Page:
Feminism didn’t do this on its own. It took college professors to make it work

  30. NinesandProsper
    NinesandProsper says:

    This was such an interesting read. I believe that the struggle sometimes does not come from external pressure or oppression but from the internal struggle that comes from stretching oneself to the breaking point in an attempt to do the work of ten men – or women. It can be exhausting trying to be superwoman across board when all you want to do is sit at home on the floor, playing cars with your children. On the other hand, oppression and suppression are a fact of life that cannot be disregarded. It’s all a matter of perspective – and I do believe priorities, as well. Again, quite an interesting read.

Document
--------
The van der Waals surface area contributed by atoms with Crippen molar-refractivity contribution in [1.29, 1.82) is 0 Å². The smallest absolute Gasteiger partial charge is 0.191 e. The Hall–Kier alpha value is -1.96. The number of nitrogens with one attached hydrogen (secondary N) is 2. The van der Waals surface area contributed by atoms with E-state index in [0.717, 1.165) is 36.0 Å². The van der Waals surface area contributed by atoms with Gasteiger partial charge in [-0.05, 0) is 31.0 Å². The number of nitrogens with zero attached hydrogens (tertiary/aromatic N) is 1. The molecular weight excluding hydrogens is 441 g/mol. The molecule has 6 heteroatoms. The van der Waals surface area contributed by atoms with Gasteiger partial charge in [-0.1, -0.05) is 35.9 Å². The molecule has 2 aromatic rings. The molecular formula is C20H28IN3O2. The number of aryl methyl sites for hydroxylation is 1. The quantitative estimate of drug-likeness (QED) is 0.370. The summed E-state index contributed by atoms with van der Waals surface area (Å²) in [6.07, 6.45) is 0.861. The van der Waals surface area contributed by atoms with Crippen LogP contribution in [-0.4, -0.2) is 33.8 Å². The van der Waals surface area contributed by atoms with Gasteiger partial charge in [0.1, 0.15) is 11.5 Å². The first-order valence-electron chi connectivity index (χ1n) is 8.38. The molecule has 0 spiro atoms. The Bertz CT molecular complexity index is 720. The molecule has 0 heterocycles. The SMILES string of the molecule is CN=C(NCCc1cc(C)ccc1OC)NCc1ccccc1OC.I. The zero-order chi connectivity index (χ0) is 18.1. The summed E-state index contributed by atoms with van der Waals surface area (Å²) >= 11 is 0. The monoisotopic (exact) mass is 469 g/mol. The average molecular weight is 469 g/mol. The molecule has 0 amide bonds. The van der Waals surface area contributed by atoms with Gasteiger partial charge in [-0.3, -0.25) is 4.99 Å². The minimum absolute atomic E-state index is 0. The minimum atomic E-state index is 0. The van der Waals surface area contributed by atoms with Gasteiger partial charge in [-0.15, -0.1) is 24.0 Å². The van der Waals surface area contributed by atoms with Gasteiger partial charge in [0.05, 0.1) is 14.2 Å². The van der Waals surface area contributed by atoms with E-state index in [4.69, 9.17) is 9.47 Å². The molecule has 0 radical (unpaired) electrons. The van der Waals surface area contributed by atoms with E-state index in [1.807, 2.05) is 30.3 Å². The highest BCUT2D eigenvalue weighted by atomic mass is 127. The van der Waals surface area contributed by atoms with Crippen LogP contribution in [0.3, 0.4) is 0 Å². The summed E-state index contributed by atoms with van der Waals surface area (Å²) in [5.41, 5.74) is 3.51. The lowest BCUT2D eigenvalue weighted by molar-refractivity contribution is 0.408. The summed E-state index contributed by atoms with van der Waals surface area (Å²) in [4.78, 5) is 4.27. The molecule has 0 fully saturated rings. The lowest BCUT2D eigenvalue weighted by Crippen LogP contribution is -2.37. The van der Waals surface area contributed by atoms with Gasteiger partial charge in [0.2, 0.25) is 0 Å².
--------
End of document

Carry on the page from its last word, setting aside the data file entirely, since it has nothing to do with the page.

31. Mark W.
    Mark W. says:

    This article ( ) with links adds to what you’re saying in this post.
    A quote from near the end of the article summarizes much of what the article illustrates –
    “Furthermore, a recent study found that women choose to enter STEM fields less often in countries where they enjoy a higher degree of gender equality. Coupled with research that finds that men and women in countries with more gender equality diverge more widely in personality—even as they converge in valuing self-actualization—these facts suggest that empowered women tend to prefer pursuing careers they enjoy over jobs that merely pay them well.

    University of Chicago economist Steven D. Levitt puts it this way:

    Rather than interpreting women’s lower wages as a failure, perhaps it should be seen as a sign that a higher wage simply isn’t as meaningful an incentive for women as it is for men.”